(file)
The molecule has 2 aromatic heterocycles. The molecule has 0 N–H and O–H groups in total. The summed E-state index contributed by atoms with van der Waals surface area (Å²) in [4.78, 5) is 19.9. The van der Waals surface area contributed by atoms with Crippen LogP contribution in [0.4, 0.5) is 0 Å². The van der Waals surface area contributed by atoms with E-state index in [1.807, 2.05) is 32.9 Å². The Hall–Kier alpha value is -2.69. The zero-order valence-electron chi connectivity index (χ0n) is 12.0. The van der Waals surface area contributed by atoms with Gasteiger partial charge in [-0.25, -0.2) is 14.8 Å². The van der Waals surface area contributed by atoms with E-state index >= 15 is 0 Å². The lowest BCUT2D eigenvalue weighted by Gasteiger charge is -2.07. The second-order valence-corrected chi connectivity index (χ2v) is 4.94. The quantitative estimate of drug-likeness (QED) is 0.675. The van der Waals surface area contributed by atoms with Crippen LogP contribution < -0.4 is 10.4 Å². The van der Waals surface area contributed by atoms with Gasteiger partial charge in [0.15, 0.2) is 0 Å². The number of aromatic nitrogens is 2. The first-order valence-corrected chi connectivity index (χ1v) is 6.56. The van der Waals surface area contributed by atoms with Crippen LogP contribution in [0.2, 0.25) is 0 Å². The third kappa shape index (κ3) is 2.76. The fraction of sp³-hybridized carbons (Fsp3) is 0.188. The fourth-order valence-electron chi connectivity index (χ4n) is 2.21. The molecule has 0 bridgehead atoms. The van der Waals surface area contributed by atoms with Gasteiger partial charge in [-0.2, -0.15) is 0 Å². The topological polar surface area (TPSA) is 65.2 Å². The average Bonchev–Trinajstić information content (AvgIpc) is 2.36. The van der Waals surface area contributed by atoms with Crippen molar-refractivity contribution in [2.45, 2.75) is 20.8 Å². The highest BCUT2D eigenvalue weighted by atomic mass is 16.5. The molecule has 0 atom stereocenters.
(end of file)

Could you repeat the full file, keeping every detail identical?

The molecule has 2 aromatic heterocycles. The molecule has 0 N–H and O–H groups in total. The summed E-state index contributed by atoms with van der Waals surface area (Å²) in [4.78, 5) is 19.9. The van der Waals surface area contributed by atoms with Crippen LogP contribution in [0.4, 0.5) is 0 Å². The van der Waals surface area contributed by atoms with E-state index in [1.807, 2.05) is 32.9 Å². The Hall–Kier alpha value is -2.69. The zero-order valence-electron chi connectivity index (χ0n) is 12.0. The van der Waals surface area contributed by atoms with Gasteiger partial charge in [-0.25, -0.2) is 14.8 Å². The van der Waals surface area contributed by atoms with E-state index >= 15 is 0 Å². The lowest BCUT2D eigenvalue weighted by Gasteiger charge is -2.07. The second-order valence-corrected chi connectivity index (χ2v) is 4.94. The quantitative estimate of drug-likeness (QED) is 0.675. The van der Waals surface area contributed by atoms with Crippen LogP contribution < -0.4 is 10.4 Å². The van der Waals surface area contributed by atoms with Gasteiger partial charge in [0.15, 0.2) is 0 Å². The number of aromatic nitrogens is 2. The first-order valence-corrected chi connectivity index (χ1v) is 6.56. The van der Waals surface area contributed by atoms with Crippen LogP contribution in [0.2, 0.25) is 0 Å². The third kappa shape index (κ3) is 2.76. The fraction of sp³-hybridized carbons (Fsp3) is 0.188. The fourth-order valence-electron chi connectivity index (χ4n) is 2.21. The molecule has 0 bridgehead atoms. The van der Waals surface area contributed by atoms with Gasteiger partial charge in [-0.2, -0.15) is 0 Å². The topological polar surface area (TPSA) is 65.2 Å². The average Bonchev–Trinajstić information content (AvgIpc) is 2.36. The van der Waals surface area contributed by atoms with Crippen molar-refractivity contribution in [2.45, 2.75) is 20.8 Å². The highest BCUT2D eigenvalue weighted by atomic mass is 16.5. The molecule has 0 atom stereocenters.